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Hello Brain • Research
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Five minutes with Dr. Elizabeth Kehoe

Dr. Elizabeth Kehoe Dr. Elizabeth Kehoe

Dr. Elizabeth Kehoe is a researcher at Trinity College Dublin on the NeuroSKILL project.

How did you get into brain research?

I have always had an interest in the relationship between the brain and the mind. I studied psychology and then I did a PhD looking at how people process emotions and prioritise emotions as they get older. We asked volunteers to look at images to evoke emotions and using brain imaging we measured changes in an area of the brain called the amygdala. We found that in general people who were older had a less intense response. After that I stayed on in Trinity College Dublin working with Prof Arun Bokde and I got involved with the project I work on now.


What do you work on?

I am working with NeuroSKILL, a project between researchers in Ireland and Wales, that is looking to improve the use, awareness and skills of brain imaging in dementia. We use technologies to take images of the living brain in people who do and don’t show clinical signs of early dementia, or mild cognitive impairment. 

One of the big responsibilities I feel as a researcher is to clearly delineate that is not a clinical diagnosis, it is for research, but people are generally happy to volunteer, they often feel it gives them a baseline of information. For our part, we hope to investigate how changes in these neural networks are related to a person’s cognitive performance, or whether perhaps the person is compensating in some way. Through NeuroSKILL [which involves Trinity College Dublin, University College Dublin and Bangor University] we are running workshops for healthcare professionals in brain imaging so they know how it can be used and we are making it easier to interpret the brain imaging data.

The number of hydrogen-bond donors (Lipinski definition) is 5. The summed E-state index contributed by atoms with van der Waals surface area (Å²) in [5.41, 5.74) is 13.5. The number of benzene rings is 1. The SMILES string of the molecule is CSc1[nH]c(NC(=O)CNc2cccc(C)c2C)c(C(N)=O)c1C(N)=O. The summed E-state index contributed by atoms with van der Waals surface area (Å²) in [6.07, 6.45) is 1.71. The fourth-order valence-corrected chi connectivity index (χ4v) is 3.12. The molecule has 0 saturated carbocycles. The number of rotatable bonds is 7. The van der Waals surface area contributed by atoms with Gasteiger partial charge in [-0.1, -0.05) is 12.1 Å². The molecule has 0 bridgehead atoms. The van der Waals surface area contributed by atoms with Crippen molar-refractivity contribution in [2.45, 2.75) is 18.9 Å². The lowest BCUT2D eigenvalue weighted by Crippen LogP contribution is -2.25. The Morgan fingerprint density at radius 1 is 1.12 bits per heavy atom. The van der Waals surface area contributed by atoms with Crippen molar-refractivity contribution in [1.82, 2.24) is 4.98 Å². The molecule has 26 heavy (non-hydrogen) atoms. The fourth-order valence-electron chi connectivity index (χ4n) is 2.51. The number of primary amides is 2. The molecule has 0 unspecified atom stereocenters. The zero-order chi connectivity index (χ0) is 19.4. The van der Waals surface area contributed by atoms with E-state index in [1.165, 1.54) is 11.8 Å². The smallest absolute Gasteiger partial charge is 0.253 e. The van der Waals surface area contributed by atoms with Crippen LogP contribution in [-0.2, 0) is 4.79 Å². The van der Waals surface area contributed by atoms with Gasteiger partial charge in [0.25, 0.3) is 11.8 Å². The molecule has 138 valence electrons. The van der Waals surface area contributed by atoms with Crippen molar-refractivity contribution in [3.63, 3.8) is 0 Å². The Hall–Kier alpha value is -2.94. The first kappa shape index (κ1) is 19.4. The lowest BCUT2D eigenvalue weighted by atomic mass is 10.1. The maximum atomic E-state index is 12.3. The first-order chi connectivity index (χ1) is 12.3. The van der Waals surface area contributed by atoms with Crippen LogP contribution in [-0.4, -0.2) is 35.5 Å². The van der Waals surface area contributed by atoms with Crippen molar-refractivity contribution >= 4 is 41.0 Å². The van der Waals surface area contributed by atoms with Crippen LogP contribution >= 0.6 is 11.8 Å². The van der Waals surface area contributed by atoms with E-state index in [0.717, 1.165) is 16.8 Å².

We’d hope that our work will help clinicians use brain imaging with their patients. If you could identify if someone is in their 50s or 60s shows brain changes associated with early dementia then they might be able to slow its progression by changing lifestyle factors – or maybe using future treatments as they come along – and perhaps the person could cope with that burden better as they age. 


Have you changed your lifestyle based on what research is showing about brain health?

I try to live a fairly healthy lifestyle. Factors such as a healthy diet, exercising and drinking alcohol in moderation have been linked to better health outcomes, not just in terms of dementia but also cardiovascular disease and particular cancers. It has really set me thinking about the importance of being sensible and healthy, though it’s not always easy of course.


If you had a magic wand and you could make something happen in the next five years, what would that be?

I would love to see more validation of brain imaging methods so that healthcare professionals can use them more readily to understand dementia. There is so much information that can be gained and the technology so underused.

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